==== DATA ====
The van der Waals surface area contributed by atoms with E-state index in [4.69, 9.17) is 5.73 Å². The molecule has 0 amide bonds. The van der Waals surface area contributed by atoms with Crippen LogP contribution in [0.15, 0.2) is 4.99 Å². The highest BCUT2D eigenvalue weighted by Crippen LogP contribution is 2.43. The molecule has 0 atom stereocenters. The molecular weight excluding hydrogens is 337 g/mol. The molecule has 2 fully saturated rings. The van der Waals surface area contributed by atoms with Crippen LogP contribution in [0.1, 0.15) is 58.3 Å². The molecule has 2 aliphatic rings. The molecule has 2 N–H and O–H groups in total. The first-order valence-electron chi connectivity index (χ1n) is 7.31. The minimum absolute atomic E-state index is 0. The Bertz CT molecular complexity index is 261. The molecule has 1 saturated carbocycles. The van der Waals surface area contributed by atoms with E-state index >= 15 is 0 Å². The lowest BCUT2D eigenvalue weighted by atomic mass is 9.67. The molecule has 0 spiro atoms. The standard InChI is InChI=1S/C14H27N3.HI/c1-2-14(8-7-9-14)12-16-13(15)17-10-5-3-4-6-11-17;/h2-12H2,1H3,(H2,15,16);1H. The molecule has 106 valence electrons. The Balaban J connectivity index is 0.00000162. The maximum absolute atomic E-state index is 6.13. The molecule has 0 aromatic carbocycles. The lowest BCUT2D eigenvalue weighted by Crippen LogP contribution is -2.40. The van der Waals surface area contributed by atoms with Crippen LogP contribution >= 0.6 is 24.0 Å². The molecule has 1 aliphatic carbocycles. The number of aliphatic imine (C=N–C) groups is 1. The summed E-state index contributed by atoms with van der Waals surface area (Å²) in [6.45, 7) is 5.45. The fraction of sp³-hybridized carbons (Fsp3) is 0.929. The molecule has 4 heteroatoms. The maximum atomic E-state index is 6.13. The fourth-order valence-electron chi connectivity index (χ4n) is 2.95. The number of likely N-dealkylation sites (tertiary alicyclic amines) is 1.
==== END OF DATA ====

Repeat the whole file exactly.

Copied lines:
The van der Waals surface area contributed by atoms with E-state index in [4.69, 9.17) is 5.73 Å². The molecule has 0 amide bonds. The van der Waals surface area contributed by atoms with Crippen LogP contribution in [0.15, 0.2) is 4.99 Å². The highest BCUT2D eigenvalue weighted by Crippen LogP contribution is 2.43. The molecule has 0 atom stereocenters. The molecular weight excluding hydrogens is 337 g/mol. The molecule has 2 fully saturated rings. The van der Waals surface area contributed by atoms with Crippen LogP contribution in [0.1, 0.15) is 58.3 Å². The molecule has 2 aliphatic rings. The molecule has 2 N–H and O–H groups in total. The first-order valence-electron chi connectivity index (χ1n) is 7.31. The minimum absolute atomic E-state index is 0. The Bertz CT molecular complexity index is 261. The molecule has 1 saturated carbocycles. The van der Waals surface area contributed by atoms with E-state index >= 15 is 0 Å². The lowest BCUT2D eigenvalue weighted by atomic mass is 9.67. The molecule has 0 spiro atoms. The standard InChI is InChI=1S/C14H27N3.HI/c1-2-14(8-7-9-14)12-16-13(15)17-10-5-3-4-6-11-17;/h2-12H2,1H3,(H2,15,16);1H. The molecule has 106 valence electrons. The Balaban J connectivity index is 0.00000162. The maximum absolute atomic E-state index is 6.13. The molecule has 0 aromatic carbocycles. The lowest BCUT2D eigenvalue weighted by Crippen LogP contribution is -2.40. The van der Waals surface area contributed by atoms with Crippen LogP contribution >= 0.6 is 24.0 Å². The molecule has 1 aliphatic carbocycles. The number of aliphatic imine (C=N–C) groups is 1. The summed E-state index contributed by atoms with van der Waals surface area (Å²) in [6.45, 7) is 5.45. The fraction of sp³-hybridized carbons (Fsp3) is 0.929. The molecule has 4 heteroatoms. The maximum atomic E-state index is 6.13. The fourth-order valence-electron chi connectivity index (χ4n) is 2.95. The number of likely N-dealkylation sites (tertiary alicyclic amines) is 1.